There was just enough light coming in from the outside to barely illuminate the stairs and sections of the corridors, but the light dissipated into total darkness by the time it reached the center of the long corridors. The wind outside was blowing so hard that when it entered the school, it created a chorus of sounds that I can't even begin to explain. These sounds came to life as the wind weaved it's way through the classrooms and the corridors. With every window gone and the wind blowing at full speed, Memphis School turned into a monolithic wind chime. It sounded as though every schoolchild's voice and laughter were inexplicably funneled back into the school through some sort of mysterious time warp.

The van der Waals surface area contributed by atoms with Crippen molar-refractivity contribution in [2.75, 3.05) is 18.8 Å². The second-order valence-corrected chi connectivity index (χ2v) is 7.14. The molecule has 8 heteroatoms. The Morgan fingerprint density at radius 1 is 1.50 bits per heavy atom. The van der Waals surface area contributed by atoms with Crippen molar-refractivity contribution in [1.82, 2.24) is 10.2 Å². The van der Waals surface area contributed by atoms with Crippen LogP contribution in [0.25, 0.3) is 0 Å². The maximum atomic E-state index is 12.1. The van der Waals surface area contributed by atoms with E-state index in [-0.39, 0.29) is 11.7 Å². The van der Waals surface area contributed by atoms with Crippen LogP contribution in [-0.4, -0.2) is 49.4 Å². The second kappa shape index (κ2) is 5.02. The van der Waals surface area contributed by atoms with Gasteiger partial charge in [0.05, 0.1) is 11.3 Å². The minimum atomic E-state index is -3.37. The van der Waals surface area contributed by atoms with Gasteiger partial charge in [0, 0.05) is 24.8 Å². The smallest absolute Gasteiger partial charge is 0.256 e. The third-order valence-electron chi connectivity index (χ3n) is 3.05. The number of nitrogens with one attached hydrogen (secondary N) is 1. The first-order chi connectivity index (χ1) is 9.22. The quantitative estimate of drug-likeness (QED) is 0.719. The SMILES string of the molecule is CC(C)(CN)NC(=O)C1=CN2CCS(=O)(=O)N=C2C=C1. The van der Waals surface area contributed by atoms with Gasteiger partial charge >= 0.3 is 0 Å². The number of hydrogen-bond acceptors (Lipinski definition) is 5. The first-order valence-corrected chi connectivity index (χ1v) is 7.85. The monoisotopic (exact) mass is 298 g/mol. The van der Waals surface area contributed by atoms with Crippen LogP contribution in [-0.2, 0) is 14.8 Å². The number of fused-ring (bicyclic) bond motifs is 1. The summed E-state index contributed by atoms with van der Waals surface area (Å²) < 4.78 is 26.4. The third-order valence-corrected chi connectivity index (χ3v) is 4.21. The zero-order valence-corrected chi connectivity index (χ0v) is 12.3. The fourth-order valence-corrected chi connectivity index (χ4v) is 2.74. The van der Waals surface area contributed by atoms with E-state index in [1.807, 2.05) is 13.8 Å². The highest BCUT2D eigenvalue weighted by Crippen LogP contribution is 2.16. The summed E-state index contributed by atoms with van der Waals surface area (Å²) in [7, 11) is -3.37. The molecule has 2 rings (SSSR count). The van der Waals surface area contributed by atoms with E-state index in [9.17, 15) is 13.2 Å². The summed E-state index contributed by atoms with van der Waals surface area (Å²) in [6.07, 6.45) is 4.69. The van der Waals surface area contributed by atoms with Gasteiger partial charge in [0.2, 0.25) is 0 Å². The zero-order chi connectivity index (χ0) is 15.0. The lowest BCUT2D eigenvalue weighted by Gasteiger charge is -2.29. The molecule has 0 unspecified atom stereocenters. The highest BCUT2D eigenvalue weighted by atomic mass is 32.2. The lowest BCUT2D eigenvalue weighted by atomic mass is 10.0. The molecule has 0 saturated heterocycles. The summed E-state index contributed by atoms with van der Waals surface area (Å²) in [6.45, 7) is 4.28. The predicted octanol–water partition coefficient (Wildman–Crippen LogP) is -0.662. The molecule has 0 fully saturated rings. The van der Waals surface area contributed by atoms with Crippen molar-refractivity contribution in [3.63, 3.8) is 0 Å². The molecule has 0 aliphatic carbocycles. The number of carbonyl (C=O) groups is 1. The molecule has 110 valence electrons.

Then there were the whistling noises. Depending on where the wind was, the whistle would start at one end of the corridor, then finish at the other end and back and forth it would go. Lastly, you can hear running water which found its way trickling down the walls. I was completely mesmerized by all of the sounds. Needless to say, it was an eerie experience. 

Undaunted, as many times before, I started to walk up the stairway at the same time being captivated by what I was hearing. As I approached the second-floor landing, I realized the banging sound had stopped. I found this peculiar since the wind never once died down. As unnerving as this realization was, I kept walking, at this point now, 'tip-toeing' up to the third floor.